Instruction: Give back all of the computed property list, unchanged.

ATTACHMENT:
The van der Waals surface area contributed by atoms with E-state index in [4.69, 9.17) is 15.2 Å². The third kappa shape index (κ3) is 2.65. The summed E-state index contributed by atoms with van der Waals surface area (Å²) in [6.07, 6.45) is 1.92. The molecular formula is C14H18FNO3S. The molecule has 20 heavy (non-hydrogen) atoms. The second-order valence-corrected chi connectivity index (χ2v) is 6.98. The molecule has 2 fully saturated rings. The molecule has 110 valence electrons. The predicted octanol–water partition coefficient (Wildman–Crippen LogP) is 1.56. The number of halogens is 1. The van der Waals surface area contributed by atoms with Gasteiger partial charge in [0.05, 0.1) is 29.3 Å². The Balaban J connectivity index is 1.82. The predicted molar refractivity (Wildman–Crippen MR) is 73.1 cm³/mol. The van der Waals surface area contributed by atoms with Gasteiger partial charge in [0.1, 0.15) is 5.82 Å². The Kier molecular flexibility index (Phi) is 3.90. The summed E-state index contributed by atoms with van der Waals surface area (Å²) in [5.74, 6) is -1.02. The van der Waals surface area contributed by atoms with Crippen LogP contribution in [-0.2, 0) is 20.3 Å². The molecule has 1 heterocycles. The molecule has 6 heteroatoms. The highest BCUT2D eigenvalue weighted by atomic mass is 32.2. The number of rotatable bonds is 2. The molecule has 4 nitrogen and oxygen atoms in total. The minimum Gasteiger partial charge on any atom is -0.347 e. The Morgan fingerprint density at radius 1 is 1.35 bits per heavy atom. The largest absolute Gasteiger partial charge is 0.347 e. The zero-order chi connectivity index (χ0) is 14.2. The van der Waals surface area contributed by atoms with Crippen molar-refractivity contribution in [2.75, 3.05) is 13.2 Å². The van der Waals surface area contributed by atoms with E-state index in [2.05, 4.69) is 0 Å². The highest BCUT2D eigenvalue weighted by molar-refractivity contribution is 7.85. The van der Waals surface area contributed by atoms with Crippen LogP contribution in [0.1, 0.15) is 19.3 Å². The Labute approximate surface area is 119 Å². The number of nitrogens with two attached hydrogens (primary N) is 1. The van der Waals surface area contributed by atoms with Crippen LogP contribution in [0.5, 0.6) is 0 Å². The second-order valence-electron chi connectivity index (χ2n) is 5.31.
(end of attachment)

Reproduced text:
The van der Waals surface area contributed by atoms with E-state index in [4.69, 9.17) is 15.2 Å². The third kappa shape index (κ3) is 2.65. The summed E-state index contributed by atoms with van der Waals surface area (Å²) in [6.07, 6.45) is 1.92. The molecular formula is C14H18FNO3S. The molecule has 20 heavy (non-hydrogen) atoms. The second-order valence-corrected chi connectivity index (χ2v) is 6.98. The molecule has 2 fully saturated rings. The molecule has 110 valence electrons. The predicted octanol–water partition coefficient (Wildman–Crippen LogP) is 1.56. The number of halogens is 1. The van der Waals surface area contributed by atoms with Gasteiger partial charge in [0.05, 0.1) is 29.3 Å². The Balaban J connectivity index is 1.82. The predicted molar refractivity (Wildman–Crippen MR) is 73.1 cm³/mol. The van der Waals surface area contributed by atoms with Gasteiger partial charge in [0.1, 0.15) is 5.82 Å². The Kier molecular flexibility index (Phi) is 3.90. The summed E-state index contributed by atoms with van der Waals surface area (Å²) in [5.74, 6) is -1.02. The van der Waals surface area contributed by atoms with Crippen LogP contribution in [-0.2, 0) is 20.3 Å². The molecule has 1 heterocycles. The molecule has 6 heteroatoms. The highest BCUT2D eigenvalue weighted by atomic mass is 32.2. The number of rotatable bonds is 2. The molecule has 4 nitrogen and oxygen atoms in total. The minimum Gasteiger partial charge on any atom is -0.347 e. The Morgan fingerprint density at radius 1 is 1.35 bits per heavy atom. The largest absolute Gasteiger partial charge is 0.347 e. The zero-order chi connectivity index (χ0) is 14.2. The van der Waals surface area contributed by atoms with Crippen molar-refractivity contribution in [2.75, 3.05) is 13.2 Å². The van der Waals surface area contributed by atoms with E-state index in [2.05, 4.69) is 0 Å². The highest BCUT2D eigenvalue weighted by molar-refractivity contribution is 7.85. The van der Waals surface area contributed by atoms with Crippen LogP contribution in [0.1, 0.15) is 19.3 Å². The Labute approximate surface area is 119 Å². The number of nitrogens with two attached hydrogens (primary N) is 1. The van der Waals surface area contributed by atoms with Crippen LogP contribution in [0.5, 0.6) is 0 Å². The second-order valence-electron chi connectivity index (χ2n) is 5.31.